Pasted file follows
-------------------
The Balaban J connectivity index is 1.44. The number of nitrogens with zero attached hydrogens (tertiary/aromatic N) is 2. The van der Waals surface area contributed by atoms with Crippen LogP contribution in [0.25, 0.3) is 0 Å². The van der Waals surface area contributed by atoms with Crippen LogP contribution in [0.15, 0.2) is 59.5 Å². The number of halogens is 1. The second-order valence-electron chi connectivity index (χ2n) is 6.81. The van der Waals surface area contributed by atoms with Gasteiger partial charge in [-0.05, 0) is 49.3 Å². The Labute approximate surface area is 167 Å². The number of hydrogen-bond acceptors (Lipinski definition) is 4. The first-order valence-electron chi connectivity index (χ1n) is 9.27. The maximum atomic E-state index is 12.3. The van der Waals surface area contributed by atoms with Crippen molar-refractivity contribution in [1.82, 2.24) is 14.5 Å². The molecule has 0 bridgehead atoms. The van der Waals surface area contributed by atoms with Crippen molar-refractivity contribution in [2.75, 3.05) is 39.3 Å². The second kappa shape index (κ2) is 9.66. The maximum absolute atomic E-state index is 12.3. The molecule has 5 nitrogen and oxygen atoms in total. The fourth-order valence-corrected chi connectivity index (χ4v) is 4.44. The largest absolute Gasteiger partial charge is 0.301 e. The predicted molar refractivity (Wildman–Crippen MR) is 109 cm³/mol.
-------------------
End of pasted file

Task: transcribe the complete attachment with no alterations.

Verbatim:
The Balaban J connectivity index is 1.44. The number of nitrogens with zero attached hydrogens (tertiary/aromatic N) is 2. The van der Waals surface area contributed by atoms with Crippen LogP contribution in [0.25, 0.3) is 0 Å². The van der Waals surface area contributed by atoms with Crippen LogP contribution in [0.15, 0.2) is 59.5 Å². The number of halogens is 1. The second-order valence-electron chi connectivity index (χ2n) is 6.81. The van der Waals surface area contributed by atoms with Gasteiger partial charge in [-0.05, 0) is 49.3 Å². The Labute approximate surface area is 167 Å². The number of hydrogen-bond acceptors (Lipinski definition) is 4. The first-order valence-electron chi connectivity index (χ1n) is 9.27. The maximum atomic E-state index is 12.3. The van der Waals surface area contributed by atoms with Crippen molar-refractivity contribution in [1.82, 2.24) is 14.5 Å². The molecule has 0 bridgehead atoms. The van der Waals surface area contributed by atoms with Crippen molar-refractivity contribution in [2.75, 3.05) is 39.3 Å². The second kappa shape index (κ2) is 9.66. The maximum absolute atomic E-state index is 12.3. The molecule has 5 nitrogen and oxygen atoms in total. The fourth-order valence-corrected chi connectivity index (χ4v) is 4.44. The largest absolute Gasteiger partial charge is 0.301 e. The predicted molar refractivity (Wildman–Crippen MR) is 109 cm³/mol.